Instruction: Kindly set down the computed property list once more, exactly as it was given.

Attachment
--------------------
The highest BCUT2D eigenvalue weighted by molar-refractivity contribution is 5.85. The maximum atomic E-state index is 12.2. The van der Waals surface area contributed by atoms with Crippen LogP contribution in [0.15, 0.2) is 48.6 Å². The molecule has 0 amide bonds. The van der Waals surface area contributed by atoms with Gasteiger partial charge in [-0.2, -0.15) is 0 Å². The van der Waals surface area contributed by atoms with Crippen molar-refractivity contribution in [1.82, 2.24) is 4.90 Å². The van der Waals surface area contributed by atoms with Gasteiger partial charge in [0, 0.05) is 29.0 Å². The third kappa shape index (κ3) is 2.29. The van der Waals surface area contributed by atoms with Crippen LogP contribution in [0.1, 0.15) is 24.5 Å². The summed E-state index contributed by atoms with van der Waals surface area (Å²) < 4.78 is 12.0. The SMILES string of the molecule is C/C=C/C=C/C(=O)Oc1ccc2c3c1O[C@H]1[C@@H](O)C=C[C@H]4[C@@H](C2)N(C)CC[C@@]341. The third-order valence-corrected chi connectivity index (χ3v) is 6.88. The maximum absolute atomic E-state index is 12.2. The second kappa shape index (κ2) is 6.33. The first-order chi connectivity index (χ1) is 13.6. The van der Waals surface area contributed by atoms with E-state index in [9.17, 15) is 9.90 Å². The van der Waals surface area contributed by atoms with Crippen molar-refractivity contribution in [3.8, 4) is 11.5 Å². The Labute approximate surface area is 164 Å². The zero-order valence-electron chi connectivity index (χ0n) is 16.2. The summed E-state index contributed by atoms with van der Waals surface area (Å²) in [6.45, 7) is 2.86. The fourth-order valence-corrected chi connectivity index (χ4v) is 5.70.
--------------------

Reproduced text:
The highest BCUT2D eigenvalue weighted by molar-refractivity contribution is 5.85. The maximum atomic E-state index is 12.2. The van der Waals surface area contributed by atoms with Crippen LogP contribution in [0.15, 0.2) is 48.6 Å². The molecule has 0 amide bonds. The van der Waals surface area contributed by atoms with Gasteiger partial charge in [-0.2, -0.15) is 0 Å². The van der Waals surface area contributed by atoms with Crippen molar-refractivity contribution in [1.82, 2.24) is 4.90 Å². The van der Waals surface area contributed by atoms with Gasteiger partial charge in [0, 0.05) is 29.0 Å². The third kappa shape index (κ3) is 2.29. The van der Waals surface area contributed by atoms with Crippen LogP contribution in [0.1, 0.15) is 24.5 Å². The summed E-state index contributed by atoms with van der Waals surface area (Å²) < 4.78 is 12.0. The SMILES string of the molecule is C/C=C/C=C/C(=O)Oc1ccc2c3c1O[C@H]1[C@@H](O)C=C[C@H]4[C@@H](C2)N(C)CC[C@@]341. The third-order valence-corrected chi connectivity index (χ3v) is 6.88. The maximum absolute atomic E-state index is 12.2. The second kappa shape index (κ2) is 6.33. The first-order chi connectivity index (χ1) is 13.6. The van der Waals surface area contributed by atoms with E-state index in [9.17, 15) is 9.90 Å². The van der Waals surface area contributed by atoms with Crippen molar-refractivity contribution in [3.8, 4) is 11.5 Å². The Labute approximate surface area is 164 Å². The zero-order valence-electron chi connectivity index (χ0n) is 16.2. The summed E-state index contributed by atoms with van der Waals surface area (Å²) in [6.45, 7) is 2.86. The fourth-order valence-corrected chi connectivity index (χ4v) is 5.70.